Thursday, July 30, 2009

Finding Your Style

“It was in the fall of 1915 that I first had the idea that what I had been taught was of little value to me except for the use of my materials as a language --charcoal, pencil, pen and ink, watercolor, pastel, and oil. . . . .But what to say with them? ....After careful thinking I decided that I wasn’t going to spend my life doing what had already been done.” Georgia O’Keeffe

When I went to the Georgia O'Keeffe Museum in Santa Fe in May I was knocked out by seeing the confidence in her work. There is no equivocating. Even in her early watercolors, like the one above, she just puts that paint down exactly where she wants it and that's final.

Harry Truman used to say he was looking for a one-handed economist because he was tired of hearing "on th
e other hand." Sometimes I look at a painting in progress and feel it's been painted by someone with five hands. The style keeps changing, getting farther and farther from bold and clear.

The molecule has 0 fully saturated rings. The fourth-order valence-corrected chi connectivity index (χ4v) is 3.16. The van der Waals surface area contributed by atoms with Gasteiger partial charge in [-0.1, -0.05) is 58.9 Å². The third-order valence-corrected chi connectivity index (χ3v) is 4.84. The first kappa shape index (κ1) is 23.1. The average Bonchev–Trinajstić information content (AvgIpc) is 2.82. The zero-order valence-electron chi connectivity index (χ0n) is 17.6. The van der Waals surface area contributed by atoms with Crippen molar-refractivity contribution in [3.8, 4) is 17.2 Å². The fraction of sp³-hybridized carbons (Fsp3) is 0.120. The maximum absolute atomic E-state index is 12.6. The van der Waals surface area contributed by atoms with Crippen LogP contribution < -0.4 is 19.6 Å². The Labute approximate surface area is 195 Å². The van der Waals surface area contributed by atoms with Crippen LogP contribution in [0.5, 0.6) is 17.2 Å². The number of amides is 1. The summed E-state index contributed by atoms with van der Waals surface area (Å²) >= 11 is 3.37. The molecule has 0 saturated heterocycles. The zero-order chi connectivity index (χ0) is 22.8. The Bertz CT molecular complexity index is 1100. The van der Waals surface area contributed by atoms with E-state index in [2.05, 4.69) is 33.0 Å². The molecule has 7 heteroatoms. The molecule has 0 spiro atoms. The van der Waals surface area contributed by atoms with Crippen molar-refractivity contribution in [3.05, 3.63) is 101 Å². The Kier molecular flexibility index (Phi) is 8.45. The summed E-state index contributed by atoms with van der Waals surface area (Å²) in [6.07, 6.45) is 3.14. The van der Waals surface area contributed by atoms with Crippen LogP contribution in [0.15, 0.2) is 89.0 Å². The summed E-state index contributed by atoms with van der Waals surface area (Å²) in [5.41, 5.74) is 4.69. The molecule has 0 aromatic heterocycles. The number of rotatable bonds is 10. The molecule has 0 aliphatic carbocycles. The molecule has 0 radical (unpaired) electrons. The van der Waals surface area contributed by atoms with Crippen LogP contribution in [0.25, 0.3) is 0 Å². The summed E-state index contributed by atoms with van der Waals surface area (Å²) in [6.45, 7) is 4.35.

Franklyn Liegel, former teacher of mine at Otis College of Art and Design, passed on a number of ideas I try to dredge up when struggling with style. The most helpful, I think, is to spend some time identifying what draws you in by looking at images you like as well as ones you hate. We were urged to spend some time with these images, from magazines, library books, whatever, not to get ideas to imitate, but to figure out where we like to be - with big shapes, fractured spaces, strong colors, whatever it might be.

Painted this alley diptych from a photo taken in Seattle after the trip to Santa Fe; I've have almost stopped changing it around.

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